Ideas alphabets fornications
Roman noses blown in Sephardic profiles
Arab lips praising Allah in Alabama
‘stranger than paradise.’
The book reads like an aerial survey, flying low over the fabulous history of this flawed and faltering country. It slides slowly and smoothly into the present tense—
it ain’t the river of Mark Twain’s dream
the pre-coal river the ancient dreamin’ river
Ask the river pilots and they’ll tell you
The river towns all dying
all the way down
as if Ferlinghetti knew I’d be reading this book during a severe drought season, when the Mississippi is so low that grain shipments might not be able to navigate the Great River for the first time in a century.
Ferlinghetti fractures his big themes and mass historic summaries into personally observed, primary colored vignettes. His delight in plain language and repetition shines in segments such as:
a bright yellow garbage truck
with two garbage men in red plastic blazers
standing on the back stoop hanging on
and looking down into an elegant open Mercedes
with an elegant couple in it
and both scavengers gazing down
as from a great distance
And the very red light for an instant
holding all four close together.
This piece, like several in the book, has appeared separately as an individual poem, but stands better as a strong I-beam in the construction of this long-form riff.
“Time of Useful Consciousness” is a good title, not simply for its sense of imminent doom, but because it implies that America has always been on the cusp of losing consciousness.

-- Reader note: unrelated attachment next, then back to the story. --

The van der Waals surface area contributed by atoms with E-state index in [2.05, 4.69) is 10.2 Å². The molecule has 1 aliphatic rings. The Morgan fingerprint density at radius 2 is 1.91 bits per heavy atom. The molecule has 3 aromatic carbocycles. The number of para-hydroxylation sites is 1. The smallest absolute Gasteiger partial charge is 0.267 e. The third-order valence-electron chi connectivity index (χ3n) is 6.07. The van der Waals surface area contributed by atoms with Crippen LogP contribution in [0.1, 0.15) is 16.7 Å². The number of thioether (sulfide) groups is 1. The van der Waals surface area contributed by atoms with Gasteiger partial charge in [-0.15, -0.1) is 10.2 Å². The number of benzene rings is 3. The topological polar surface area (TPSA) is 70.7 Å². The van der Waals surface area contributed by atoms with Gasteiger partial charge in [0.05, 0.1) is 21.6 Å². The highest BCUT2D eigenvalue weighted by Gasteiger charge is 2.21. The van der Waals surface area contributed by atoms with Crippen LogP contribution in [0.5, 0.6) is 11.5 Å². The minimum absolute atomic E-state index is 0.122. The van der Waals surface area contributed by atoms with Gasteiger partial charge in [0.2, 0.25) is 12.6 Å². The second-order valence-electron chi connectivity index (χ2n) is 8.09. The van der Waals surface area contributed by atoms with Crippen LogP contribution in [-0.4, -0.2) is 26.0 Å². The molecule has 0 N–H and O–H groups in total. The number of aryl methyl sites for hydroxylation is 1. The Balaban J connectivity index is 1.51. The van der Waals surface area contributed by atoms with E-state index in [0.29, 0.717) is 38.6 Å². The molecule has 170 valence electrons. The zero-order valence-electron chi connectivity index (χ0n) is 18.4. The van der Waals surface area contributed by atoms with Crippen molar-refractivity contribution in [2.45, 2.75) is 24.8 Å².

For Ferlinghetti, there are really only two possibilities, two states of being: Either you speak out, shout with horror and laugh with delight, or you die. This makes the title a fine flag not only for this book, but also for Ferlinghetti’s whole career. His poetry is a live song to consciousness, a clarion reminding us to stay awake.
Ferlinghetti is determined to fight the obliteration of history and remain consciously useful until the end. In 1976, he wrote in “Populist Manifesto #1”:
the time for keening come
time for keening & rejoicing
over the coming end
of industrial civilization
which is bad for earth & Man.
More than 35 years on, with this “Americus, Book II,” he’s still keening and rejoicing.
Trying to give voice to this inchoate country, Ferlinghetti can sound like an old ghost, counting historic details like beads in a rosary and mourning:
the forward rush of time and history
and of this poem into what future
blessed or blasted
history and herstory
in rear-view mirrors
in which the past disappeared faster and faster.
But Ferlinghetti has never been a writer who cedes to despair:
Is not beauty still beauty
And truth still truth
Are there not still stars at night
Can we not still see them
in the bowl of night
signalling to us
I hope so, Old Voice. I hope so.
Lisa Pasold is a Canadian writer based in New Orleans. Her most recent book of poetry, “Any Bright Horse,” was nominated for the 2012 Governor General’s Award in Canada.